I was not sure if this controversial topic would come up in any of my readings, but after going through this week’s tasks, I came upon the teaching of standardization and integration as an operating model.  The dimensions alone do not come across as debatable, but when you take into account the actual process and stakeholders affected, they become more applicable.  According to a chapter by Ross, J., Weill, P., Robertson. D. (2006) in Enterprise Architecture as a Strategy, the key dimensions of an operating model involve standardizing and integrating.  Standardization in EA offers how business processes should be executed regardless of the team or person performing the process.  Integration in EA links the organization’s units by shared data.

The travel technology organization I work for shares a different thought on standardization.  Let’s start from about a year ago when we were trying to define our software development lifecycle.  We had a defined process but not a standardized one.  Every time we needed to develop a new aspect of our current product we had two approaches: The Developer side and The Product side.  Even though our product managers owned the decision-making piece, it was the developer team that estimated for us the time and dates of project completions.  Our SDLC was poorly written and executed by all parties that took an interest in upgrading our product platforms.  There were bottlenecks at each step, the right parties were never a part of the right conversations, and estimation and budgeting were always off.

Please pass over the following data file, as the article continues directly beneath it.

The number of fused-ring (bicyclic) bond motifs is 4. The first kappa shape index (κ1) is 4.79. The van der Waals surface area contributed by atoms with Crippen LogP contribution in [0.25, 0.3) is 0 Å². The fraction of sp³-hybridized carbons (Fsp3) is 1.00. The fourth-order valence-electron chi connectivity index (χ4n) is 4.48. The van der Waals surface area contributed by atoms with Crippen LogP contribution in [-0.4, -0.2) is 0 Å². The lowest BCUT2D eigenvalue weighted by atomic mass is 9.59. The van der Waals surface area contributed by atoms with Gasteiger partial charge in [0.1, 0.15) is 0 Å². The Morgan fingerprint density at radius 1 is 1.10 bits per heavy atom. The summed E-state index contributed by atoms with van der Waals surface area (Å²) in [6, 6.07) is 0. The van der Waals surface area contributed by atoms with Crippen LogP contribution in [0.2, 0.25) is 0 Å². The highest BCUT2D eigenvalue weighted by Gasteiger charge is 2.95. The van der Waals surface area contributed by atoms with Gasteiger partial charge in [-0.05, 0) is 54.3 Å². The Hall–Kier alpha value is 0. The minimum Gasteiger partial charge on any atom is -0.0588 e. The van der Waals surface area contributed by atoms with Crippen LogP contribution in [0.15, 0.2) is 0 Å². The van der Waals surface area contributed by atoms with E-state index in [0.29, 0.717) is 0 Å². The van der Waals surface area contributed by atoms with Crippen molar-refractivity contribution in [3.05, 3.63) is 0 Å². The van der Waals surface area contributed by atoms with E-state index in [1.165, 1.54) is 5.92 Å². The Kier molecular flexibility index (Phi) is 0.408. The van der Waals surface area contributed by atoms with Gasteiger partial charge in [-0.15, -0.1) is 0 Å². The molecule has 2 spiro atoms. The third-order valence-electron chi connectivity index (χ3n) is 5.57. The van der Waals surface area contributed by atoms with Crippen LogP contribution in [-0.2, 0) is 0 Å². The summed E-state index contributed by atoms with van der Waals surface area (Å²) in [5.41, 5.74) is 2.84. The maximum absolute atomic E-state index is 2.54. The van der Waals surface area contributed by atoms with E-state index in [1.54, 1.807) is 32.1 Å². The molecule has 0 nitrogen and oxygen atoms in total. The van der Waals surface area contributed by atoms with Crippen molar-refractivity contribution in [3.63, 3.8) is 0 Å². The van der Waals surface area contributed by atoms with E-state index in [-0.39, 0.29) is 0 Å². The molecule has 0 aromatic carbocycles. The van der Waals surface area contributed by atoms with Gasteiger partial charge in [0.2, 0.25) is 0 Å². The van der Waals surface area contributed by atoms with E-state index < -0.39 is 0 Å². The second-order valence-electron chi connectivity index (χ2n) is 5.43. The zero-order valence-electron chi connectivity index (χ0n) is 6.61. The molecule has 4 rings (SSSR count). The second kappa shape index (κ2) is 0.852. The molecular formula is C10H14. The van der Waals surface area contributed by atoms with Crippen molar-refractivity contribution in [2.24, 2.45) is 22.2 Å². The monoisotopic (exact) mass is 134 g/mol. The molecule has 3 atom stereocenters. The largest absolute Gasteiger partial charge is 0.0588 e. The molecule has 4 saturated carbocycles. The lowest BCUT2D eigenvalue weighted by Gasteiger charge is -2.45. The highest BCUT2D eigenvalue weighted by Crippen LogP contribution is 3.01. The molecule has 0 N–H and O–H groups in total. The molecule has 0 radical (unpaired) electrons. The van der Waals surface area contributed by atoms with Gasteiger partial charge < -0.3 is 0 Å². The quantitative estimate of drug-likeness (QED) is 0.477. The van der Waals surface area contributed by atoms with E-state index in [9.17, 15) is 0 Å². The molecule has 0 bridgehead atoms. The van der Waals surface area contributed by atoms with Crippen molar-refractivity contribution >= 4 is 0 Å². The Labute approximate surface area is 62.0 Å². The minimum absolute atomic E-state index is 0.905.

Fast-forward a little more than a year and we have finally standardized this specific part of our operating model.  The integration aspect and flow of information have always been present, but we struggled to find the unification, coordination, and replication dimensions.  This process of unification has drawn a line in the sand between our development and product teams.  Since the organization has two business models (enterprise and community), our development team struggles with all of product’s centrally mandated initiatives.

As a product team, we have made decisions based in sum of our goals, initiatives, and strategy.  Development and product do not always see these from the same perspective.  A task as simple as writing a business requirements document has become difficult because of the constraints that our development team seems to think it places on their performance.  Up until recently, we did not have an accurate way to measure the deliverables from BRDs submitted and the progress in which the product team could convey to leadership that the development team was on track.  When our product operations director began the process of standardization, it was apparent that development had a tough time with having their progress being measured and scored.  Ultimately, the backlash fell on the product team and an unspoken barrier was formed.

I see this division in many organizations and some work better than others, but as part of a successful enterprise architecture strategy, sometimes you have to draw a line in the sand for players to realize what team they should be on.  I have always been on board with this level of thinking and not only has this allowed the product team to measure, compare, and improve on deliverables but has allowed us to redefine our strategy.

Ross, J., Weill, P., Robertson, D. (2006).  Enterprise Architecture as Strategy.  Creating a Foundation for Business Execution, Ch, 2, Ch. 3.